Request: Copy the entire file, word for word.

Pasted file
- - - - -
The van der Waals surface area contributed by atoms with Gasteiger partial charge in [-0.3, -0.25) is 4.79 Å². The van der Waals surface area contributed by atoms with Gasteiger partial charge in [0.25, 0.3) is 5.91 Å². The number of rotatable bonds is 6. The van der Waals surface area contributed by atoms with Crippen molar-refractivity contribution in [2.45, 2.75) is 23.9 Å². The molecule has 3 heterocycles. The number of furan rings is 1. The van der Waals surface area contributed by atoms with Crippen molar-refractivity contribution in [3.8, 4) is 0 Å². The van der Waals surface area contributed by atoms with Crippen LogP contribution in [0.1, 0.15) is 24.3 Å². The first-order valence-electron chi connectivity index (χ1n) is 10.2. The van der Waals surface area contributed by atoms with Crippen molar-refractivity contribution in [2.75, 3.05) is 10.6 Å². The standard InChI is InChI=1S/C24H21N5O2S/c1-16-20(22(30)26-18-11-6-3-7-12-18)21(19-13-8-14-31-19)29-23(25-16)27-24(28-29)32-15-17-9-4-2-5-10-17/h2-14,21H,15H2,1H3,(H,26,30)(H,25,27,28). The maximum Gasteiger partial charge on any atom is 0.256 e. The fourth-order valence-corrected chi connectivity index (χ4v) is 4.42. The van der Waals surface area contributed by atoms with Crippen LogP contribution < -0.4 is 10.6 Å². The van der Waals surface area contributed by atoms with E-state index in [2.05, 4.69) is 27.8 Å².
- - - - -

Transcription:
The van der Waals surface area contributed by atoms with Gasteiger partial charge in [-0.3, -0.25) is 4.79 Å². The van der Waals surface area contributed by atoms with Gasteiger partial charge in [0.25, 0.3) is 5.91 Å². The number of rotatable bonds is 6. The van der Waals surface area contributed by atoms with Crippen molar-refractivity contribution in [2.45, 2.75) is 23.9 Å². The molecule has 3 heterocycles. The number of furan rings is 1. The van der Waals surface area contributed by atoms with Crippen molar-refractivity contribution in [3.8, 4) is 0 Å². The van der Waals surface area contributed by atoms with Crippen LogP contribution in [0.1, 0.15) is 24.3 Å². The first-order valence-electron chi connectivity index (χ1n) is 10.2. The van der Waals surface area contributed by atoms with Crippen molar-refractivity contribution in [2.75, 3.05) is 10.6 Å². The standard InChI is InChI=1S/C24H21N5O2S/c1-16-20(22(30)26-18-11-6-3-7-12-18)21(19-13-8-14-31-19)29-23(25-16)27-24(28-29)32-15-17-9-4-2-5-10-17/h2-14,21H,15H2,1H3,(H,26,30)(H,25,27,28). The maximum Gasteiger partial charge on any atom is 0.256 e. The fourth-order valence-corrected chi connectivity index (χ4v) is 4.42. The van der Waals surface area contributed by atoms with Crippen LogP contribution < -0.4 is 10.6 Å². The van der Waals surface area contributed by atoms with E-state index in [2.05, 4.69) is 27.8 Å².